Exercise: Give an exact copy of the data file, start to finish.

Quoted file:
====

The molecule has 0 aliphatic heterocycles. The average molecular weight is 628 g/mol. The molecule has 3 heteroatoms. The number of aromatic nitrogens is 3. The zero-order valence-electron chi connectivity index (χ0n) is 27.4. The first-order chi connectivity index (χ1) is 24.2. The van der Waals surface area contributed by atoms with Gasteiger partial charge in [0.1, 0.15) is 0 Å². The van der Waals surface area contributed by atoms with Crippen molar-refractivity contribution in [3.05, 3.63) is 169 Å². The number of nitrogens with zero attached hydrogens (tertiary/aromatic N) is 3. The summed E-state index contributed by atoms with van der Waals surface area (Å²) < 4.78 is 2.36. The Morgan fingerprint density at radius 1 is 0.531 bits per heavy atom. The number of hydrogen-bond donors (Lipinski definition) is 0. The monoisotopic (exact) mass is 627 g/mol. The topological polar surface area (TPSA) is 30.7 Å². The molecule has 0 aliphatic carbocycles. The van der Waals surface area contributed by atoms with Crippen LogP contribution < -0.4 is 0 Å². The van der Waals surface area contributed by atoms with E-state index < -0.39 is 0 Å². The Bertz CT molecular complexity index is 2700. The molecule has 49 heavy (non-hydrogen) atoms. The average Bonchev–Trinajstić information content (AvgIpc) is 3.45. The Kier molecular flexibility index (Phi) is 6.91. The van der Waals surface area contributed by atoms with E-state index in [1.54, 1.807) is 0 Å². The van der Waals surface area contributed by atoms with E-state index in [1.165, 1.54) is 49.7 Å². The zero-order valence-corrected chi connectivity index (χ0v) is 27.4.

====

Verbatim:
The molecule has 0 aliphatic heterocycles. The average molecular weight is 628 g/mol. The molecule has 3 heteroatoms. The number of aromatic nitrogens is 3. The zero-order valence-electron chi connectivity index (χ0n) is 27.4. The first-order chi connectivity index (χ1) is 24.2. The van der Waals surface area contributed by atoms with Gasteiger partial charge in [0.1, 0.15) is 0 Å². The van der Waals surface area contributed by atoms with Crippen molar-refractivity contribution in [3.05, 3.63) is 169 Å². The number of nitrogens with zero attached hydrogens (tertiary/aromatic N) is 3. The summed E-state index contributed by atoms with van der Waals surface area (Å²) < 4.78 is 2.36. The Morgan fingerprint density at radius 1 is 0.531 bits per heavy atom. The number of hydrogen-bond donors (Lipinski definition) is 0. The monoisotopic (exact) mass is 627 g/mol. The topological polar surface area (TPSA) is 30.7 Å². The molecule has 0 aliphatic carbocycles. The van der Waals surface area contributed by atoms with Crippen LogP contribution < -0.4 is 0 Å². The van der Waals surface area contributed by atoms with E-state index < -0.39 is 0 Å². The Bertz CT molecular complexity index is 2700. The molecule has 49 heavy (non-hydrogen) atoms. The average Bonchev–Trinajstić information content (AvgIpc) is 3.45. The Kier molecular flexibility index (Phi) is 6.91. The van der Waals surface area contributed by atoms with E-state index in [1.54, 1.807) is 0 Å². The van der Waals surface area contributed by atoms with E-state index in [1.165, 1.54) is 49.7 Å². The zero-order valence-corrected chi connectivity index (χ0v) is 27.4.